Background: Improving ability of the health system to reach the poor/disadvantaged populations is important for health and essential to mitigate the income-erosion consequences of ill-health in Bangladesh. This study examined the health-seeking behaviour of some identified disadvantaged population groups, including the effect of poverty focused non-governmental development interventions.
Methods: The thesis is based on five studies from four different research projects, conducted during 1995-2004 in Bangladesh. The first three studies are descriptive cross-sectional studies while the last two used quasi-experimental design to test two interventions implemented by a non-governmental organization (NGO). One is microcredit-based targeted to the poor while the other is grants-based targeted to the 'ultra-poor'. Sample populations came from: a) 2,267 poor (households possessing >= 50 decimals of land, and selling manual labour) and 1,550 non-poor households (I); and 2,005 poor and 950 non-poor households (IV), both from a sub-district having microcredit-based integrated intervention; b) 2,550 households from five different ethnic communities in the Chittagong Hill Tracts (CHT) region (II); c) 966 households with at least one elderly (>=60 years) person from two sub-districts (III); d) and, 4,323 'ultra-poor' households (the 'poorest of the poor') from three famine prone districts having a grants-based development intervention with enhanced health-related inputs (V). Pre-tested structured questionnaires were used in face-to-face interviews to elicit relevant information on health-seeking behaviour with 15 days recall.
Results: The probability to access any type of healthcare, and professional allopathic care (MBBS doctors) was found to be greater for men than for women (OR 1.73 and OR 1.64 respectively). The same was for participation in microcredit-based integrated intervention (OR 1.92) (I). On average, no treatment was sought in 14% of reported illness episodes by different ethnic groups in the CHT region (II). The majority (60-70%) of the ethnic groups sought treatment from unqualified allopathic providers (untrained drug retailers/vendors) while resident Bangalis sought care in greater proportion from the semi-qualified para-professionals (15%) and MBBS doctors (26%). No major difference in health-seeking behaviour and health-expenditure between the elderly and the younger adults (20 -59 years) was observed (III). Poverty emerged as the most significant determinant of health-seeking behaviour and individuals from poor households were nearly two times (OR 1.8, 95%CI: 1.43-2.36) more likely to practice self-care (III). The most commonly consulted provider was a para-professional while in around 20% of illness episodes in plain land, unqualified allopaths were contacted (I, III, IV). Self-care in the context of microcredit-based integrated intervention was associated with female gender (OR 0.69, 95%CI 0.48-0.90), the absence of low cost health services (OR 1.67, 95%CI 1.45-1.88) and illnesses of relatively short duration (IV). Also, grants-based integrated intervention was found to increase the proportion of ultra-poor households seeking 'formal allopathic' (MBBS+para-professional) care by 9% (95% CI 4.2-14.2, p<0.01), and increase the capacity of these households to spend on illnesses in the reference period by 11% (95% CI 5.8-16.6, p <0.001) which in Bangladeshi context reflects increased capacity for health expenditure by the poor/ultra-poor households (V).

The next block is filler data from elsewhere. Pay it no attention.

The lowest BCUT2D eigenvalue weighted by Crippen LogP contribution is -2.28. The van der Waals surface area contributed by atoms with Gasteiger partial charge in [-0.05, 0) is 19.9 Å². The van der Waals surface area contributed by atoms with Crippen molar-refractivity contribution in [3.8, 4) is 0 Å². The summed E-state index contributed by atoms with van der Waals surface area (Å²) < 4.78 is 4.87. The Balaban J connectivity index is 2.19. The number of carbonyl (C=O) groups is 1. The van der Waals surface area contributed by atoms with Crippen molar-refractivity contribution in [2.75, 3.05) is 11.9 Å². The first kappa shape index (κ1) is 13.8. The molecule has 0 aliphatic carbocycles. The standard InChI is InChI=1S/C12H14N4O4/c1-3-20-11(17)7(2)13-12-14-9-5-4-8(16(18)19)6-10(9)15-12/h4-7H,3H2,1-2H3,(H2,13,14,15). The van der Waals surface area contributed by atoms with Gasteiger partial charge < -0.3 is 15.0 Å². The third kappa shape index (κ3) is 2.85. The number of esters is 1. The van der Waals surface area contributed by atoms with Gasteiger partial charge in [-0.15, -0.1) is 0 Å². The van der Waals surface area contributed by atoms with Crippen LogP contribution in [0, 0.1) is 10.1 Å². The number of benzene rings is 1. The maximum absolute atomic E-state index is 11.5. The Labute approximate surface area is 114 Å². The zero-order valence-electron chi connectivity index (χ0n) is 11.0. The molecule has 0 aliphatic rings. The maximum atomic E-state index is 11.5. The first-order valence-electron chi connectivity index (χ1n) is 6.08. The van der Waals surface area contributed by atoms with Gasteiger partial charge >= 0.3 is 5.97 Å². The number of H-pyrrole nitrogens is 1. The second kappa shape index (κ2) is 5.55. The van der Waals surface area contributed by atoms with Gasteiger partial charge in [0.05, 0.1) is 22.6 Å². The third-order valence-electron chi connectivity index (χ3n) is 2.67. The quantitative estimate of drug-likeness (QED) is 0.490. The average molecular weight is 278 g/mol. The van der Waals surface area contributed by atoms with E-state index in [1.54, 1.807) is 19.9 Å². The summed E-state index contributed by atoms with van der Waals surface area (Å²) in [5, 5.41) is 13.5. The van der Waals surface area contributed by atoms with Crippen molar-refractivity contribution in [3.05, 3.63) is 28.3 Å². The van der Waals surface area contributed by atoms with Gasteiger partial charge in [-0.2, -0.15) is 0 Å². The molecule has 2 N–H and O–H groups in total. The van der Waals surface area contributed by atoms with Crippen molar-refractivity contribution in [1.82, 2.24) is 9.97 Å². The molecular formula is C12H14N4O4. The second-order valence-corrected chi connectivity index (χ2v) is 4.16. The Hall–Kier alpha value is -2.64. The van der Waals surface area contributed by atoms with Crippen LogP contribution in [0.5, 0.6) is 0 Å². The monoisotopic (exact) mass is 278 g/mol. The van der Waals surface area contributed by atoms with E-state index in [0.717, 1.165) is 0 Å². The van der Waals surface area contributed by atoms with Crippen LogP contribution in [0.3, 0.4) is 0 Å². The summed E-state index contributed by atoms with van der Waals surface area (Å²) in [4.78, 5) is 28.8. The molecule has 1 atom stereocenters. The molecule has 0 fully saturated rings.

Conclusions: An emerging cadre of 'para-professionals' as main provider of formal allopathic care to the disadvantaged populations was observed, in addition to the pre-dominance of self-care. Household poverty was instrumental in shaping health-seeking behaviour. By improving capacity for health-expenditure, a grants-based intervention initiated changes in health-seeking behaviour of the ultra-poor towards greater use of healthcare when ill, and use of formal allopathic providers in preference to unqualified providers. The microcredit-based integrated intervention was found to increase the use of self-care.